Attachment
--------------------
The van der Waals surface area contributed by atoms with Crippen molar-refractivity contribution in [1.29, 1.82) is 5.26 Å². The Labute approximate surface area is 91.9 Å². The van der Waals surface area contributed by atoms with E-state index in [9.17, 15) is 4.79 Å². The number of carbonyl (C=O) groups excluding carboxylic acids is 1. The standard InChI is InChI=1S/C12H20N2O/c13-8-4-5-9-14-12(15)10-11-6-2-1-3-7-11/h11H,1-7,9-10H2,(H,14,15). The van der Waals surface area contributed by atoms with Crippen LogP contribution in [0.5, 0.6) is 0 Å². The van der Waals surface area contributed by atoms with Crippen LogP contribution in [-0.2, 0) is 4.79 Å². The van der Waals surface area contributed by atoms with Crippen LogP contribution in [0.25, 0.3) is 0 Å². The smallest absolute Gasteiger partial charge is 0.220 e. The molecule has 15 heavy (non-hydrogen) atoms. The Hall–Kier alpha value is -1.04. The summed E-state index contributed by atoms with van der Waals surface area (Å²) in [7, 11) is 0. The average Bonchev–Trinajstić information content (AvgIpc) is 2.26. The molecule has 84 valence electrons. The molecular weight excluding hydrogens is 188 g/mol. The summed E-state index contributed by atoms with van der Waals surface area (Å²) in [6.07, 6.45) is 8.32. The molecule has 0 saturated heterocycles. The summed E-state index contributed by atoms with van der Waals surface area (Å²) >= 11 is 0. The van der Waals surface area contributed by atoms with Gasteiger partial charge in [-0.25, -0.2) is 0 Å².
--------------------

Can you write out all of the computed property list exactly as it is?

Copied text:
The van der Waals surface area contributed by atoms with Crippen molar-refractivity contribution in [1.29, 1.82) is 5.26 Å². The Labute approximate surface area is 91.9 Å². The van der Waals surface area contributed by atoms with E-state index in [9.17, 15) is 4.79 Å². The number of carbonyl (C=O) groups excluding carboxylic acids is 1. The standard InChI is InChI=1S/C12H20N2O/c13-8-4-5-9-14-12(15)10-11-6-2-1-3-7-11/h11H,1-7,9-10H2,(H,14,15). The van der Waals surface area contributed by atoms with Crippen LogP contribution in [0.5, 0.6) is 0 Å². The van der Waals surface area contributed by atoms with Crippen LogP contribution in [-0.2, 0) is 4.79 Å². The van der Waals surface area contributed by atoms with Crippen LogP contribution in [0.25, 0.3) is 0 Å². The smallest absolute Gasteiger partial charge is 0.220 e. The molecule has 15 heavy (non-hydrogen) atoms. The Hall–Kier alpha value is -1.04. The summed E-state index contributed by atoms with van der Waals surface area (Å²) in [7, 11) is 0. The average Bonchev–Trinajstić information content (AvgIpc) is 2.26. The molecule has 84 valence electrons. The molecular weight excluding hydrogens is 188 g/mol. The summed E-state index contributed by atoms with van der Waals surface area (Å²) in [6.07, 6.45) is 8.32. The molecule has 0 saturated heterocycles. The summed E-state index contributed by atoms with van der Waals surface area (Å²) >= 11 is 0. The van der Waals surface area contributed by atoms with Gasteiger partial charge in [-0.25, -0.2) is 0 Å².